Now, this isn't definitive - it could have originated from something Lenin said, rather than something he wrote. And, of course, Lenin spoke, wrote and thought in Russian. "Useful idiots" could be a colloquial rendering of some similar Russian phrase. But no-one has been able to pin it, definately, on Lenin.
Which raises another possibility - perhaps he never said it, or wrote it. Perhaps it originated, not amongst the revolutionaries of 1917, but amongst their enemies in other countries. What better way to make supporters of the USSR doubt their sympathy, and make them appear suspicious and untrustworthy in the eyes of everyone else, than by hinting they are dupes of a cunning revolutionary? Creating an arresting phrase, and falsely attributing it to Lenin would create this doubt far more effectively than lecturing.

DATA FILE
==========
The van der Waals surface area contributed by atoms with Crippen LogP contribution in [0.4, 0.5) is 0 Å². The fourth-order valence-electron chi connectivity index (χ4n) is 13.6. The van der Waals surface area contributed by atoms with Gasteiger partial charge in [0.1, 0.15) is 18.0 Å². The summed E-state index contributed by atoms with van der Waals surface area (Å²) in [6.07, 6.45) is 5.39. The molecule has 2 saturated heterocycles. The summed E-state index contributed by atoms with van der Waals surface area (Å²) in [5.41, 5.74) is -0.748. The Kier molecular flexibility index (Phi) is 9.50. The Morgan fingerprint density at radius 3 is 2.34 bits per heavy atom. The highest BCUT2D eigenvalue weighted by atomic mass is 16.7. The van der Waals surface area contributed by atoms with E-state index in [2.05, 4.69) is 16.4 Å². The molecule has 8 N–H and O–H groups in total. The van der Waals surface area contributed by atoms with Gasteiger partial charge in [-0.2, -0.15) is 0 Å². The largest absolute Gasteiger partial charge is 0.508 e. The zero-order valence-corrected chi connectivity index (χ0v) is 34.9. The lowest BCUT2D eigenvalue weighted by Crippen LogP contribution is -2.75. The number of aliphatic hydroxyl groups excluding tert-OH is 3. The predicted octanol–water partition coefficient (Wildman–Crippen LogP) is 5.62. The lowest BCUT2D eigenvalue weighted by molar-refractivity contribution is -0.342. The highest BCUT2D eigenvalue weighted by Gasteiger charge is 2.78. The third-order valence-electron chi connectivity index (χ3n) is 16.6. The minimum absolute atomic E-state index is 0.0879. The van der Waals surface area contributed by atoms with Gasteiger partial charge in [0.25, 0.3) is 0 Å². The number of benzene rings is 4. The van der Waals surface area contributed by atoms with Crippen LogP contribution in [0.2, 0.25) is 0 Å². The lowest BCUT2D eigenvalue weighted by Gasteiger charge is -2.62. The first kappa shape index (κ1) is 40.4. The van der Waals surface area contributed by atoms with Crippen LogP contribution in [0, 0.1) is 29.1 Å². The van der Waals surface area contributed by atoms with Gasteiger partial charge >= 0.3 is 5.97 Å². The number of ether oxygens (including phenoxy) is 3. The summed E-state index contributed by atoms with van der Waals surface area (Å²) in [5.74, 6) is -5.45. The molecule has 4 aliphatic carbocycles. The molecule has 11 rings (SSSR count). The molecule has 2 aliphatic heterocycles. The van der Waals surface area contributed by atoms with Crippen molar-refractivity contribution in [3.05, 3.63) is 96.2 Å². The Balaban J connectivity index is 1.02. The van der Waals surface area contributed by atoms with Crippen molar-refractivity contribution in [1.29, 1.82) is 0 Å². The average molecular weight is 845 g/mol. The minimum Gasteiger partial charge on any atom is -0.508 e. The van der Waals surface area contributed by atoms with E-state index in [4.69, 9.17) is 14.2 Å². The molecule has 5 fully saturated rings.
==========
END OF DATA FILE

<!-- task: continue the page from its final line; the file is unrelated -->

So is "useful idiots" another rightwing trick to split the left, and discredit it in the eyes of its natural constituency. It's impossible to tell. But recalling other frauds used by the right to undermine the credibility of the left, such as the Zinoviev Letter (2), or (more parochially) the lying Iwi/Kiwi billboards deployed by National (3), it is typical.
1 - 'Useful idiot,' wikipedia article, viewed 22nd of February, 2008. (http://en.wikipedia.org/wiki/Useful_idiot#Origins_unknown)
2 - 'Zinoviev Letter,' wikipedia article, viewed 22nd of February, 2008. (http://en.wikipedia.org/wiki/Zinoviev_Letter)
3 - 'Green lays complaint over Nats’ ‘Iwi / Kiwi’ billboard,' press release by Nandor Tanczos, dated 1st of July, 2005. (http://www.greens.org.nz/searchdocs/PR8915.html)